Joseph Loh, Ph.D.
It was a great experience to be in Toronto, to meet everyone, and to participate in the ROM panel event! Talking about vision and museums of the future is a tricky thing. Xerxes is right in stating that we learn a lot more about the present when we try to peer into the future and foresee what may come. Today, we live in a time of shifting demographics, changing social behaviors, and emerging forms of technology that connect and empower people in ways unimaginable even a few years ago. The traditional notion of the museum’s role and purpose needs to be reconsidered.
So if we’re talking about vision and the museum of the future, I think we first need to consider a museum’s identity. A place like the Metropolitan Museum is a good example. It’s one of the world’s great art museums and one of New York’s most popular tourist attractions. It has a calendar of exhibitions that rivals—maybe even surpassing— any of the other big museums anywhere in the world. In this sense, Met staff are lucky to have such strengths and to be in a position to provide our audiences with great encounters with works of art. But this isn’t as straightforward as you’d think. With 6.2 million people visiting and nearly 40 exhibitions and rotations of the collection annually, we’re always hard pressed to ensure that the visitor experience is meaningful, impactful, and enjoyable. So to guide our work, our vision has been—and will likely remain—to focus on our collection, scholarship and expertise, working to connect to audiences to inspire engagement with our activities, and ensuring that staff work in an environment which promotes excellence and efficiency.
All of this is very easy for me to write in this blog but, believe me, it’s not easy to do. Each museum needs to understand and leverage its strengths. Staff need to know what they can bring and offer to visitors. They also need to know and identify with their communities, whether it be the person who through the main doors or, increasingly, engages with the museum online from at home. So what do you all think?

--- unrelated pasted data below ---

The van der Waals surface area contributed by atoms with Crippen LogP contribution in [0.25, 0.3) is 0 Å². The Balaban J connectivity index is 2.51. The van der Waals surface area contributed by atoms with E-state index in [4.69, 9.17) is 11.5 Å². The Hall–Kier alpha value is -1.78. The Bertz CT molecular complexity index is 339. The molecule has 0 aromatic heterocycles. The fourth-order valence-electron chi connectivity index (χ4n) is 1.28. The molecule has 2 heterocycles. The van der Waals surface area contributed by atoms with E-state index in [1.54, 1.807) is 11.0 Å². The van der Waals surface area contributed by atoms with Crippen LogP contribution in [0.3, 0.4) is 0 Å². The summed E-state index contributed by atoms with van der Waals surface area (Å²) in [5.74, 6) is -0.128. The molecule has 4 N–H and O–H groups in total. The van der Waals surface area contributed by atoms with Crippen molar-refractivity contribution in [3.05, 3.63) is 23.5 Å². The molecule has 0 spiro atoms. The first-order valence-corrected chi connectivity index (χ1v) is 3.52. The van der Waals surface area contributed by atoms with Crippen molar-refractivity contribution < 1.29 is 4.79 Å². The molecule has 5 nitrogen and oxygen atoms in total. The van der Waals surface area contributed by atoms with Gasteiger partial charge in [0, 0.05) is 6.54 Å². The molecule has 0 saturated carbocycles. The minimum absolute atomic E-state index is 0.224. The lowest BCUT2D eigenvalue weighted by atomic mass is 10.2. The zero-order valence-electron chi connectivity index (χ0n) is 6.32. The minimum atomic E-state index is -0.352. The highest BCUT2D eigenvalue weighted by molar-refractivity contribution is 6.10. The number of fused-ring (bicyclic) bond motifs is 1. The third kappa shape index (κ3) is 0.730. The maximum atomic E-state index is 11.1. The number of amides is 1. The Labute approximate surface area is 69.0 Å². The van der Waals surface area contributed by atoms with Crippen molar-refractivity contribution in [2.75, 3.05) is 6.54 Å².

David C. Evans, Ph.D.
The world is becoming increasingly complex. Scientists are making discoveries at an unparalleled rate, and globalization continues to increase cultural interconnectivity. Research-based museums, such as the Royal Ontario Museum, occupy an important niche in our dynamic and information-rich societies that will become more relevant in the future. Museums sit at the nexus between pure academics and broader communities, and museums are therefore important sources of authoritative, nuanced, and accurate information about complex contemporary issues. In contrast to universities, museums and their content experts are more accessible to the community, and a public-facing museum can play an important role in interpreting these complex issues to a broader audience.
At least for the big museums, the ability to thrive in this niche is dependent on employing a body of curators who are actively engaged in academic research; Curators must be on the cutting edge in their fields in order to stay relevant in discussions of contemporary scientific and cultural issues, and ensure that museums provide the most up-to-date and accurate and information to our communities. However, the role of a curator is changing dramatically, and curators will need to be hired on the basis of both scholarly excellence and effective communication and engagement skills to maximize the relevance of museums in the future.